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U.S. Rep. Madison Cawthorn

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It’s been less than two weeks since the insurrection at the U.S. Capitol, and Rep. Madison Cawthorn has already taken heat on several fronts as people continue to question whether a speech he gave a crowd at a Stop the Steal rally earlier that day incited violence.

In addition, the 25-year-old congressman, who has served less than three weeks, is putting out fires over numerous stories that mention the fact he carries a firearm in the Capitol building.

In the wake of the Jan. 6 insurrection, new measures have been taken by Capitol Police to ensure compliance with a law that mandates representatives can’t have a firearm while in the House chamber. A memo sent by House Sergeant at Arms Timothy Blodgett outlined the new requirements, which include getting screened for weapons.

“Failure to complete screening or the carrying of prohibited items could result in denial of access to the chamber,” the memo reads.

In a Monday morning interview with The Mountaineer, Cawthorn said he understands the importance of the memo and the requirement to leave firearms in congressional offices.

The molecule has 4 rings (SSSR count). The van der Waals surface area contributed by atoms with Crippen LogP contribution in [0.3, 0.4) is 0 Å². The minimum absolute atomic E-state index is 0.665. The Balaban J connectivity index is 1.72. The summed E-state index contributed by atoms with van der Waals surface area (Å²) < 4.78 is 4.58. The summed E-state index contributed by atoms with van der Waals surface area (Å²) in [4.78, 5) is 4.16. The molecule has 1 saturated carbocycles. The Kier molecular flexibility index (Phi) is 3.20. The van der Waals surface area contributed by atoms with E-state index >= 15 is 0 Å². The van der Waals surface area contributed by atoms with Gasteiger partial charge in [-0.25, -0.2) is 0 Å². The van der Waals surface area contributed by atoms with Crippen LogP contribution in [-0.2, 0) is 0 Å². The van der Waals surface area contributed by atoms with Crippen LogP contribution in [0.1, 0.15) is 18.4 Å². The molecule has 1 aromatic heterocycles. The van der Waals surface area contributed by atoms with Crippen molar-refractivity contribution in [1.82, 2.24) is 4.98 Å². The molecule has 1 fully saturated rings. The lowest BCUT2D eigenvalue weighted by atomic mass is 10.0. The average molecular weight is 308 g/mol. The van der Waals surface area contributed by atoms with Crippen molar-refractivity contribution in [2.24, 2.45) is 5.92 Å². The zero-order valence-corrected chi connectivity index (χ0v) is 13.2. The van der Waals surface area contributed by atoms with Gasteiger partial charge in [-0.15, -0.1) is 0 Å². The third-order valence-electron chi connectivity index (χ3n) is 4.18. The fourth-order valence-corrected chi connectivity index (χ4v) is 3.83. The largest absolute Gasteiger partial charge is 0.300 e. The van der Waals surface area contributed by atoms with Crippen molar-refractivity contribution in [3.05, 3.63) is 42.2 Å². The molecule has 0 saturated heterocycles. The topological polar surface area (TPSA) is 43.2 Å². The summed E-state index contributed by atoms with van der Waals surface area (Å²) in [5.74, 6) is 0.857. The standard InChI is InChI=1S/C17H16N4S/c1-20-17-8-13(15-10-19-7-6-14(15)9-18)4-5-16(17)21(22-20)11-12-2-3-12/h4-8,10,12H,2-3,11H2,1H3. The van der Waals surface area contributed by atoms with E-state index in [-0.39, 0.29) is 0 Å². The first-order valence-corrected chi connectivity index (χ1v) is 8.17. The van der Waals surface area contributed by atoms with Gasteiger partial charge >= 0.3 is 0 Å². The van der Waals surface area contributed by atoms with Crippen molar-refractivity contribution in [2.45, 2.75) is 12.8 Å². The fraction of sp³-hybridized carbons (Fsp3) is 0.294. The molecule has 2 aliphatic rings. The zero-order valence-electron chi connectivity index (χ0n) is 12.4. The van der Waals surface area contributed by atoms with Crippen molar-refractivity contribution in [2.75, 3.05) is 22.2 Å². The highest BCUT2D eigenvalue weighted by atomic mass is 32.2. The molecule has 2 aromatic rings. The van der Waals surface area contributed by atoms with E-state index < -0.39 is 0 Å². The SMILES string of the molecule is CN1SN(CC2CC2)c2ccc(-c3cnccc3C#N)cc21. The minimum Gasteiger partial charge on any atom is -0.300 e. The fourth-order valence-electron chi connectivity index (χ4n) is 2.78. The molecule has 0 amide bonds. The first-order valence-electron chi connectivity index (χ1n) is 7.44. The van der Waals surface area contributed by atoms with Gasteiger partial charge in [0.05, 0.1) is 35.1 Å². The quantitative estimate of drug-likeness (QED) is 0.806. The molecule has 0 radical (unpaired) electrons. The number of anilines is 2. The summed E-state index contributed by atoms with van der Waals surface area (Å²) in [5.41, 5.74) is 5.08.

“I’m someone who believes we need to be able to have firearms to defend ourselves, but when we go into the house floor, when we practice democracy, this is our nonviolent way of changing culture,” he said.

In an interview with The Mountaineer on Jan. 7, the day after the insurrection, Cawthorn noted he was armed during his evacuation amid the insurrection.

“When we had to separate from the Capitol Police escorts, if we had been caught in a dangerous situation, not only me but also the congressmen and congresswomen we were with, it would have been a terrible outcome,” he said during that interview. “I’m glad I was protected by the Second Amendment.”

When asked then if he carries a firearm regularly in the Capitol, he said he carries everywhere he can.